This business will get out of control. It will get out of control and we’ll be lucky to live through it.

CaliforniaJimbo | April 3, 2015 at 1:08 pm

Riyadh becomes a glowing ember when Iran gets the bomb so Isis can claim Mecca and medina.

Tel aviv and Jerusalem become glowing embers as soon as Iran gets the bomb.

King Putt blames it on the GOP?…

Let’s see King Putt’s red line with Israel when Bibi takes out the production facilities.

Either he is ignorant or spiteful. Wow.

LukeHandCool | April 3, 2015 at 1:48 pm

Peace in our kaboom.

Whew, an outline was agreed upon. Soon Kerry can get back to global warming as mankind’s greatest threat. I was sweating this one out.(and all God’s children said, “Ahem”.

Some legacy you’re leaving behind mr. obama !

Walker Evans | April 3, 2015 at 2:12 pm

And the Mullahs have this wondrous agreement, not only allowing a path to nuclear weapons but in fact paving it, due to their Head Negotiator … John Kerry! He went very far out of his way to bend over backward and kiss Iranian ass and gave them every damn thing they wanted.

How long do you suppose it will be before Bibi’s Boys make a visit to Centrifuge Land?

Sammy Finkelman | April 3, 2015 at 2:24 pm

Netanyahu has as much as warned that this would happen if Iran does not either commit itself to never getting a nuclear weapon, or indicate, both in word and in deed, that it is not in a state of belligerency with regard to Israel and doesn’t intends to get there.


He will Obama a chance to act before, and Obama will take it, particularly if the deal falls apart, and blame Republicans in Congress for choosing war.

Sammy Finkelman | April 3, 2015 at 2:30 pm

Obama is very worried that Israel may force his hand:

…It’s no secret that the Israeli Prime Minister and I don’t agree about whether the United States should move forward with a peaceful resolution to the Iranian issue. If, in fact, Prime Minister Netanyahu is looking for the most effective way to ensure Iran doesn’t get a nuclear weapon, this is the best option. And I believe our nuclear experts can confirm that.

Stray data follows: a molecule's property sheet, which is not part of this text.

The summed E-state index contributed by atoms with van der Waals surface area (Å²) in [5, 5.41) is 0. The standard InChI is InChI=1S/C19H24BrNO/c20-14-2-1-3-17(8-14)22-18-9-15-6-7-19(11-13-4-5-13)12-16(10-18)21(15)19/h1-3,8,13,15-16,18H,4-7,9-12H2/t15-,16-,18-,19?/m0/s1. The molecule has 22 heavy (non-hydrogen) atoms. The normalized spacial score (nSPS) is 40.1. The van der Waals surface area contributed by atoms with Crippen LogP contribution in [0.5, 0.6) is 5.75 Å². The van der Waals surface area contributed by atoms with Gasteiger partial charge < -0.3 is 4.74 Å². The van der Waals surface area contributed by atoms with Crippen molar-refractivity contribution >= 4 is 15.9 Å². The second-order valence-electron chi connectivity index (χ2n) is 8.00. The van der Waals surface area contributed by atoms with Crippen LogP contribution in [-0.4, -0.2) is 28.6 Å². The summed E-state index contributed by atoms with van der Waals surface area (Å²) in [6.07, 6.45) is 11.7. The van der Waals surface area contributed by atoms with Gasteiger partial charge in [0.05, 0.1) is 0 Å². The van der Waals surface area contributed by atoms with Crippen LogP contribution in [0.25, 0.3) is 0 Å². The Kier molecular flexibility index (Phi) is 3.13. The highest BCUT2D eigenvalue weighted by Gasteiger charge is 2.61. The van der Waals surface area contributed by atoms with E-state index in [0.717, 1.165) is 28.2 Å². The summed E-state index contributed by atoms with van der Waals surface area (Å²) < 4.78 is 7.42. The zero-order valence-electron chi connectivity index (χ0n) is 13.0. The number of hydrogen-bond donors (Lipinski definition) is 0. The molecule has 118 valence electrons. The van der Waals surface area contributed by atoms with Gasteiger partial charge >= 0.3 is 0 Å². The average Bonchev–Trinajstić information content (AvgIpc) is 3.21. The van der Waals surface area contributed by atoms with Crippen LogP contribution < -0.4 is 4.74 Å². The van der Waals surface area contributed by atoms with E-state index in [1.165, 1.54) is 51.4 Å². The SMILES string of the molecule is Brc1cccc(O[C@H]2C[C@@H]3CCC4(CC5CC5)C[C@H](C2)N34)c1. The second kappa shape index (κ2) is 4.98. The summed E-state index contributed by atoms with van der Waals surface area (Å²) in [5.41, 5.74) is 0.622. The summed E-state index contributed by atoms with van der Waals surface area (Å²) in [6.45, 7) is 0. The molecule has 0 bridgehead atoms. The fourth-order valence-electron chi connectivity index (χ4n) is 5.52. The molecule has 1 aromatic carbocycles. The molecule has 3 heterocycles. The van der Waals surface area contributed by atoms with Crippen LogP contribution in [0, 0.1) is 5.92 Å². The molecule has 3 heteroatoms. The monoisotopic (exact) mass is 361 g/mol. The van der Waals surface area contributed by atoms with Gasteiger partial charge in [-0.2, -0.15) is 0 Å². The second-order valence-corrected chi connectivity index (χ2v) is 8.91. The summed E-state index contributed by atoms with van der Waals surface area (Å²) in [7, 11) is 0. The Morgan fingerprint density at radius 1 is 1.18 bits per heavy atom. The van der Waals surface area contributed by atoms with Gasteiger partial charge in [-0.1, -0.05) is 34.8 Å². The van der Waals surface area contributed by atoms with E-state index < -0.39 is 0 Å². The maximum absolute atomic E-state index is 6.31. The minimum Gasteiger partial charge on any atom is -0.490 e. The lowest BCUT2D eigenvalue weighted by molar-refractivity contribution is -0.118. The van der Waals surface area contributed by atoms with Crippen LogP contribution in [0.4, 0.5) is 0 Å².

More importantly, I will be speaking with the Prime Minister today to make clear that there will be no daylight, there is no daylight, when it comes to our support for Israel’s security and our concerns about Iran’s destabilizing policies and threats toward Israel. That’s why I’ve directed my national security team to consult closely with the new Israeli government in the coming weeks and months about how we can further strengthen our long-term security cooperation with Israel, and make clear our unshakeable commitment to Israel’s defense.

LukeHandCool | April 3, 2015 at 2:34 pm

Why do I feel like a baker forced to cater a giant Death to Israel ceremony?

Kerry thinks this nuke deal is his green light to run for President.
Hillary is busily spinning this garbage into faux political currency.
Barky is fundamentally transforming the country and the world.

There is a giant vacuum that the GOP may want to think about filling.

LukeHandCool | April 3, 2015 at 4:27 pm

“Peace in Our Mind.” — Obama & Kerry

Sammy Finkelman | April 3, 2015 at 5:48 pm

Iran blinked, France didn’t.

Fabius said France rejected the original draft as not “solid enough,” and the Iranian delegation threatened to leave the talks.

Sammy Finkelman | April 3, 2015 at 6:14 pm

Then Kerry started mediating between Iran and France, and patched things together long enough for this framework of an agreement.

Blinked! He winked , as brazen as a hooker on a street corner in a mini skirt.

Bibi…Crowded as all git’out under that bus, ain’t it?

Now, man of strength and integrity, may I mention some “key words”? Okay, here goes: Bunker Busters gifted to you by President Bush in abundance. Fuel Air Explosives gifted from same. BOOM…KAAABOOOM…Buuu-Byeeee, Mullahs…!!

Obama didn’t “blink” he was and has been playing for their team.